Captivating Krakow

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After our long day at Auschwitz, we drove to Krakow Poland which took about an hour and it was time to unwind from what we had just experienced. It was time for some FOOD!

But, before we headed down to the old centre, we needed a place to stay. We drove around for just a little bit and found a hotel that had been converted from a college dormitory. I was a little skeptical at first, but it turned out to be a pretty great place! I told Paul that if we had to share a bathroom with anyone it was a no go! But they had rooms with private bathrooms so we decided to settle in! To this day we still tell stories of this place, it was great!

Once we had freshened up, it was time to hit the big city centre! And when I mean big, it is one of the largest squares in all of Europe. I wasn’t prepared for what we were about to see. This. Place. Is. Awesome…

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But first, and important because we were starving, was food!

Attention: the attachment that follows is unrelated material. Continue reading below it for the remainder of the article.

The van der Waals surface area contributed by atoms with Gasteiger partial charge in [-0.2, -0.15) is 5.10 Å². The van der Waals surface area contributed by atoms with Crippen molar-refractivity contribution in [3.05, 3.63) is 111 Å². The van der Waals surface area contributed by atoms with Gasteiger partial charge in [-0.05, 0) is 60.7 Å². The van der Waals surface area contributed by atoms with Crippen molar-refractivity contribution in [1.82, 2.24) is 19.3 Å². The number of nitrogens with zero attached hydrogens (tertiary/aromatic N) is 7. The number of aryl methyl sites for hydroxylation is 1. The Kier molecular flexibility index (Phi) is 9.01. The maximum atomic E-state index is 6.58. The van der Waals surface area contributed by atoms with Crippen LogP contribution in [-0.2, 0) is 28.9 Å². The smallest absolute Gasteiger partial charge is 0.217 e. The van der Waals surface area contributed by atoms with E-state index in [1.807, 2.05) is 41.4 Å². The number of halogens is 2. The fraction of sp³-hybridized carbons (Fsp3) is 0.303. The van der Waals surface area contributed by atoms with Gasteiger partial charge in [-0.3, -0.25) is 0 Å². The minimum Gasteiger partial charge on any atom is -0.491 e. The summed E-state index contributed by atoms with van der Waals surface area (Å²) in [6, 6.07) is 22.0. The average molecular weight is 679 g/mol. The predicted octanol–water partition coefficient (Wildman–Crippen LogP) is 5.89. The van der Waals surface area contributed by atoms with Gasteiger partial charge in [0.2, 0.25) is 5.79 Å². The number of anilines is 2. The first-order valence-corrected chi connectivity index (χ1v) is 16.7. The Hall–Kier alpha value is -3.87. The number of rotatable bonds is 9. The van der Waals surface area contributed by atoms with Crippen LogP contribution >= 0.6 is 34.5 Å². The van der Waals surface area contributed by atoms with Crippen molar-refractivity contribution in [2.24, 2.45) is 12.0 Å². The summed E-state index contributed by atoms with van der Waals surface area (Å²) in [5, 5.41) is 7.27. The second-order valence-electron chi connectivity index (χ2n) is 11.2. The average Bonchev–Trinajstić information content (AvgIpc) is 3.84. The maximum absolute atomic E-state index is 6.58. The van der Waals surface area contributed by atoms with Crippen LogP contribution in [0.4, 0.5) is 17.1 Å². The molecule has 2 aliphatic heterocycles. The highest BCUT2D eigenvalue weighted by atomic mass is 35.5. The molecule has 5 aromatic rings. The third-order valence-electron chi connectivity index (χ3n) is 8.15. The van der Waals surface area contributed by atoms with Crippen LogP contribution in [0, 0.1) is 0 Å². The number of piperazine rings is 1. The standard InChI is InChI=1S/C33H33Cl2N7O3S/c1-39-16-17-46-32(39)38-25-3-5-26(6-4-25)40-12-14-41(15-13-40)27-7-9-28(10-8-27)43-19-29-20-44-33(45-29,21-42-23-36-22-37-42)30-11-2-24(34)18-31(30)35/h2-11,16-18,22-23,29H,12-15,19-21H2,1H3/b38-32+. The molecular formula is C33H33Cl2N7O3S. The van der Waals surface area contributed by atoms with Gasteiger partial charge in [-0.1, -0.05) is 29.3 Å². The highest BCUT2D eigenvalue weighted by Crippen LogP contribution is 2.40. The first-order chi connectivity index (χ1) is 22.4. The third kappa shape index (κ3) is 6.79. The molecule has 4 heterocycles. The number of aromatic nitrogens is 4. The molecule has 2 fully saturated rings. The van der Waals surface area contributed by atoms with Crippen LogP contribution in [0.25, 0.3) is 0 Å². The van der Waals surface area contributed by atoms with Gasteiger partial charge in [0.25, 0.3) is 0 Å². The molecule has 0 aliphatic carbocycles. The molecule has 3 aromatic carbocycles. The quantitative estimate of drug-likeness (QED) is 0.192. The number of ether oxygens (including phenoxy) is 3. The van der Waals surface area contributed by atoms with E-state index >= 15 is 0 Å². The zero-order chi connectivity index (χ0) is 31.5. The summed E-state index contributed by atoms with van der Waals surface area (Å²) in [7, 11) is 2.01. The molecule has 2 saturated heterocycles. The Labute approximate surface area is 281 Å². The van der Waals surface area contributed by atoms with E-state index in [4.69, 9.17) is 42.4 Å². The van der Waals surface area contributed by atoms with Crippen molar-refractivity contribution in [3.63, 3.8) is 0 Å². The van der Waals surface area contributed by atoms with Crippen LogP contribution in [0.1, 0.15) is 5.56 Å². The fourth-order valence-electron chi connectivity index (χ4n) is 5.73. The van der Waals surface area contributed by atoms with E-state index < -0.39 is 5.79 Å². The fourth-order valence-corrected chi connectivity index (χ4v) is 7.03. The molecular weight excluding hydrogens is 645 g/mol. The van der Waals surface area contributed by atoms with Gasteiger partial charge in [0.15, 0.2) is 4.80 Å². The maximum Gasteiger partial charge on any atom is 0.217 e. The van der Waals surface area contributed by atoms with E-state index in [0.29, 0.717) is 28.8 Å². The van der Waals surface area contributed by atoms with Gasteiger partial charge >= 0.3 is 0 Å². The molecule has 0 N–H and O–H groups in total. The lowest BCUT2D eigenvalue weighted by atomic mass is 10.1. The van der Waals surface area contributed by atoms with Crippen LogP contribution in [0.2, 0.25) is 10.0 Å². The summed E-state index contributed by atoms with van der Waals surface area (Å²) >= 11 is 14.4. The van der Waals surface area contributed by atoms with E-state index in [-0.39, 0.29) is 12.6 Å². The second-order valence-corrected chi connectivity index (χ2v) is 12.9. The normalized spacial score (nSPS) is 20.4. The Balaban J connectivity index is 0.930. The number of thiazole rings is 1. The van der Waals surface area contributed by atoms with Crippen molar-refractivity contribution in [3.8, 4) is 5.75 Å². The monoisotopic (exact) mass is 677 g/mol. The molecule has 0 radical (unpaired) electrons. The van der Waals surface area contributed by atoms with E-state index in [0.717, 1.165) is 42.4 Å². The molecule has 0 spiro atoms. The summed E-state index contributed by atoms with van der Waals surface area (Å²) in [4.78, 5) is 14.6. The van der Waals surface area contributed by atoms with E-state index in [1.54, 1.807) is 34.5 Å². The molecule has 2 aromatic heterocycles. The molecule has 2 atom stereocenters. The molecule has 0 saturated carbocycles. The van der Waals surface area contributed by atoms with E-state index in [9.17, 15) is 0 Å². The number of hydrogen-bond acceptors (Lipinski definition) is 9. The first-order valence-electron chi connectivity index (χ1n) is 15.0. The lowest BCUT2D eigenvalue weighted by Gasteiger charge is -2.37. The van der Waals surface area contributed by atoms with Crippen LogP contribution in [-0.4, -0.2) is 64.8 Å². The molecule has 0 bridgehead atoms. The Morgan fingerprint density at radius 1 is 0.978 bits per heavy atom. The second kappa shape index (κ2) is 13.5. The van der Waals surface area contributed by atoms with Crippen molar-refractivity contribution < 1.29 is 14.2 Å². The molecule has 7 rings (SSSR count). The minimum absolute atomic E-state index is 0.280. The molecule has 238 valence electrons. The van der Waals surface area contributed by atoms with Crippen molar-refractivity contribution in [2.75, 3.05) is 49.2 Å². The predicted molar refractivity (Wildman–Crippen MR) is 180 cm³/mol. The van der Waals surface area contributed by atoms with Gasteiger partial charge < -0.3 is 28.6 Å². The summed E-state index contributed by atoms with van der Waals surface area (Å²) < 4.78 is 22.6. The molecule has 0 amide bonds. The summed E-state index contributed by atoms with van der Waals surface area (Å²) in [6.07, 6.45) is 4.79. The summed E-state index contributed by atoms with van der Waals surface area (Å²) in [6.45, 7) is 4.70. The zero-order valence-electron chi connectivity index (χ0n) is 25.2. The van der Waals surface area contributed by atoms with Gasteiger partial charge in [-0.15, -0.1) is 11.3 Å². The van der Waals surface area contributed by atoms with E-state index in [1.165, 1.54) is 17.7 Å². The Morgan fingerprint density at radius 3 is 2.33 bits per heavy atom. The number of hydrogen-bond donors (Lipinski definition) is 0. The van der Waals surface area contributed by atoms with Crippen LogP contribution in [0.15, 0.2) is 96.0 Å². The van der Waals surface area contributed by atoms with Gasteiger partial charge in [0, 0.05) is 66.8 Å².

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We settled on a restaurant called Hawelka, and boy was it fantastic! If you are ever in the area, I would highly recommend it!

I had..

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Paul had..

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And then for dessert, there was this!

And since it was getting really late, (now mind you, the sun doesn’t set until 10pm or so during summer here so even though it looks light out, it was actually getting pretty late!)

So after we filled our bellies with an amazing meal, it was time to head back for a good nights sleep.

We really wanted to grab a ride, but we chose to save this for another time!

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On our way we spotted good ol’ Hard Rock Cafe!

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And a little bit further down the road…

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We slept pretty good that night, but I still remember going to bed with the images that we had seen earlier in the day, and both our hearts were very heavy.